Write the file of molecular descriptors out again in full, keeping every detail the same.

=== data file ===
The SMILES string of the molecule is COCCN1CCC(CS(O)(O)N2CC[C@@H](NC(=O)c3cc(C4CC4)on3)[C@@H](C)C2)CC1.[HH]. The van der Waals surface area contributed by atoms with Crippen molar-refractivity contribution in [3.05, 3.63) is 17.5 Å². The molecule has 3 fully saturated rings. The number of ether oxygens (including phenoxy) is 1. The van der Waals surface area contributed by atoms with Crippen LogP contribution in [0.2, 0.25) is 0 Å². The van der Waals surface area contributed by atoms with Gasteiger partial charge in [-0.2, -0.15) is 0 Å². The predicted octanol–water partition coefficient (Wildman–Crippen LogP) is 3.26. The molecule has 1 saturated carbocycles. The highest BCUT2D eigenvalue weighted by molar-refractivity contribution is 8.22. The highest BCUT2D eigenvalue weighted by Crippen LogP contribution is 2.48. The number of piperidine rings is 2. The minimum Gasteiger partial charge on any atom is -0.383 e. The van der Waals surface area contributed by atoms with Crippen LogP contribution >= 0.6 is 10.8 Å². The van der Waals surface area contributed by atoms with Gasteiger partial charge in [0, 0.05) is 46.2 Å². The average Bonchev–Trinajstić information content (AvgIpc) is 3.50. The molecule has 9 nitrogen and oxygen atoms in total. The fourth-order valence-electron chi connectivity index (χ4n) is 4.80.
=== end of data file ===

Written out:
The SMILES string of the molecule is COCCN1CCC(CS(O)(O)N2CC[C@@H](NC(=O)c3cc(C4CC4)on3)[C@@H](C)C2)CC1.[HH]. The van der Waals surface area contributed by atoms with Crippen molar-refractivity contribution in [3.05, 3.63) is 17.5 Å². The molecule has 3 fully saturated rings. The number of ether oxygens (including phenoxy) is 1. The van der Waals surface area contributed by atoms with Crippen LogP contribution in [0.2, 0.25) is 0 Å². The van der Waals surface area contributed by atoms with Gasteiger partial charge in [-0.2, -0.15) is 0 Å². The predicted octanol–water partition coefficient (Wildman–Crippen LogP) is 3.26. The molecule has 1 saturated carbocycles. The highest BCUT2D eigenvalue weighted by molar-refractivity contribution is 8.22. The highest BCUT2D eigenvalue weighted by Crippen LogP contribution is 2.48. The number of piperidine rings is 2. The minimum Gasteiger partial charge on any atom is -0.383 e. The van der Waals surface area contributed by atoms with Crippen LogP contribution >= 0.6 is 10.8 Å². The van der Waals surface area contributed by atoms with Gasteiger partial charge in [0, 0.05) is 46.2 Å². The average Bonchev–Trinajstić information content (AvgIpc) is 3.50. The molecule has 9 nitrogen and oxygen atoms in total. The fourth-order valence-electron chi connectivity index (χ4n) is 4.80.